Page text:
Snowden setbacks hit US foreign relations

2013-06-25 10:03
US President Barack Obama holds a bilateral meeting with Russian President Vladimir Putin during the G8 summit at the Lough Erne resort near Enniskillen in Northern Ireland. (File, AFP)

US President Barack Obama holds a bilateral meeting with Russian President Vladimir Putin during the G8 summit at the Lough Erne resort near Enniskillen in Northern Ireland. (File, AFP)

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Washington — For President Barack Obama, National Security Agency leaker Edward Snowden's globe-trotting evasion of US authorities has dealt a startling setback to efforts to strengthen ties with China and raised the prospect of worsening tensions with Russia.

Relations with both China and Russia have been at the forefront of Obama's foreign policy agenda this month, underscoring the intertwined interests among these uneasy partners. Obama met just last week with Russian President Vladimir Putin on the sidelines of the Group of Eight summit in Northern Ireland and held an unusual two-day summit with Chinese President Xi Jinping in California earlier this month.

Obama has made no known phone calls to Xi since Snowden surfaced in Hong Kong earlier this month, nor has he talked to Putin since Snowden arrived in Russia.

Former US Representative Jane Harman said it wasn't clear that Obama's "charm offensive" with Xi and Putin would matter much on this issue. The US has "very little leverage", she said, given the broad array of issues on which the Obama administration needs Chinese and Russian co-operation.

"This isn't happening in a vacuum, and obviously China and Russia know that," said Harman, who now runs the Woodrow Wilson International Centre.

Both the US and China had hailed the Obama-Xi summit as a fresh start to a complex relationship, with the leaders building personal bonds during an hourlong walk through the grounds of the Sunnylands estate. But any easing of tensions appeared to vanish on Monday following China's apparent flouting of US demands that Snowden be returned from semi-autonomous Hong Kong to face espionage charges.

Serious setback


White House spokesperson Jay Carney, in unusually harsh language, said China had "unquestionably" damaged its relationship with Washington.

"The Chinese have emphasised the importance of building mutual trust," Carney said. "We think that they have dealt that effort a serious setback. If we cannot count on them to honour their legal extradition obligations, then there is a problem."

A similar problem may be looming with Russia, where Snowden arrived on Sunday. He had been expected to leave Moscow for a third country, but the White House said on Monday it believed the former government contractor was still in Russia.

While the US does not have an extradition treaty with Russia, the White House publicly prodded the Kremlin to send Snowden back to the US, while officials privately negotiated with their Russian counterparts.

"We are expecting the Russians to examine the options available to them to expel Mr Snowden for his return to the United States," Carney said.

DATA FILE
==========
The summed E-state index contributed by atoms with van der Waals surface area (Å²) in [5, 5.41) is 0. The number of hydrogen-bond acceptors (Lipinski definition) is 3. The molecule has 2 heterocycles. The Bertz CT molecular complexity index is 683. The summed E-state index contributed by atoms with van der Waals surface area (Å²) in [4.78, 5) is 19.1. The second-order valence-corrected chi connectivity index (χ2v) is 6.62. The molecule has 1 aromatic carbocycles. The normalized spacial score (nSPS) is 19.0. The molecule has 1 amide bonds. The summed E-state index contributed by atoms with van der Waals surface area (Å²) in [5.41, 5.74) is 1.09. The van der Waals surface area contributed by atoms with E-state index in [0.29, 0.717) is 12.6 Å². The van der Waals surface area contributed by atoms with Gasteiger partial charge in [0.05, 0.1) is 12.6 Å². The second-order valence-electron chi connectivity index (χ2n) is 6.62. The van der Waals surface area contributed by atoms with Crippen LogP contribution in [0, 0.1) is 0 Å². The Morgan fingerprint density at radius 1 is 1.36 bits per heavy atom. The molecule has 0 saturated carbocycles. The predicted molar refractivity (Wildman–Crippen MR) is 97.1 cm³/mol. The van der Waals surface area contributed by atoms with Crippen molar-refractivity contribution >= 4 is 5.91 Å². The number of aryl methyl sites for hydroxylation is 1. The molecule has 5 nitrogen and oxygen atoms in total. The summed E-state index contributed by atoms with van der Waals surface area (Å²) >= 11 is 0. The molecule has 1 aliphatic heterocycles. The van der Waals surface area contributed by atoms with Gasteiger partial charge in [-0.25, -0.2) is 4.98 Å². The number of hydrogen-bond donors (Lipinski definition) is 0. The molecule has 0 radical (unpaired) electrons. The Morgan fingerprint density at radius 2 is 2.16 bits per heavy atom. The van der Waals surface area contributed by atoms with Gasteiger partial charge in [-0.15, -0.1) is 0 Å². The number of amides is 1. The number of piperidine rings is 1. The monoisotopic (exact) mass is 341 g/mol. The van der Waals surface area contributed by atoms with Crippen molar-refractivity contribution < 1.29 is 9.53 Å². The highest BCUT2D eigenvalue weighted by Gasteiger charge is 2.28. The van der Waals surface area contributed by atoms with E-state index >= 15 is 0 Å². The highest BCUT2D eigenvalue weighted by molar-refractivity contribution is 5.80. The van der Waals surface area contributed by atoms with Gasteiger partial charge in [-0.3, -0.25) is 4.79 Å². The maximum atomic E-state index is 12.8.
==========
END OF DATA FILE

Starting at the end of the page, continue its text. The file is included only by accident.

The US has deep economic ties with China and needs the Asian power's help in persuading North Korea to end its nuclear provocations. The Obama administration also needs Russia's co-operation in ending the bloodshed in Syria and reducing nuclear stockpiles held by the former Cold War foes.

More sensitive documents

Members of Congress so far have focused their anger on China and Russia, not on Obama's inability to get either country to abide by US demands. However, Representative Peter King, a Republican, said in an interview with CNN on Monday that he was starting to wonder why the president hasn't been "more forceful in dealing with foreign leaders".

Snowden fled to Hong Kong after seizing highly classified documents disclosing US surveillance programmes that collect vast amounts of US phone and internet records. He shared the information with The Guardian and Washington Post newspapers. He also told the South China Morning Post that "the NSA does all kinds of things like hack Chinese cellphone companies to steal all of your SMS data". SMS, or short messaging service, generally means text messaging.

Snowden still has perhaps more than 200 sensitive documents, Senator Dianne Feinstein, chairperson of the Senate Intelligence Committee, said over the weekend.

Hong Kong, a former British colony with a degree of autonomy from mainland China, has an extradition treaty with the US. Officials in Hong Kong said a formal US extradition request did not fully comply with its laws, a claim the Justice Department disputes.

The White House made clear it believes the final decision to let Snowden leave for Russia was made by Chinese officials in Beijing.

Russia's ultimate response to US pressure remains unclear. Putin could still agree to return Snowden to the US. But he may also let him stay in Russia or head elsewhere, perhaps to Ecuador or Venezuela — both options certain to earn the ire of the White House.

Fiona Hill, a Russia expert at the Washington-based Brookings Institution, said she expected Putin to take advantage of a "golden opportunity" to publicly defy the White House.

"This is one of those opportunities to score points against the United States that I would be surprised if Russia passed up," Hill said.

Read more on:    edward snowden  |  us  |  privacy  |  cybercrime

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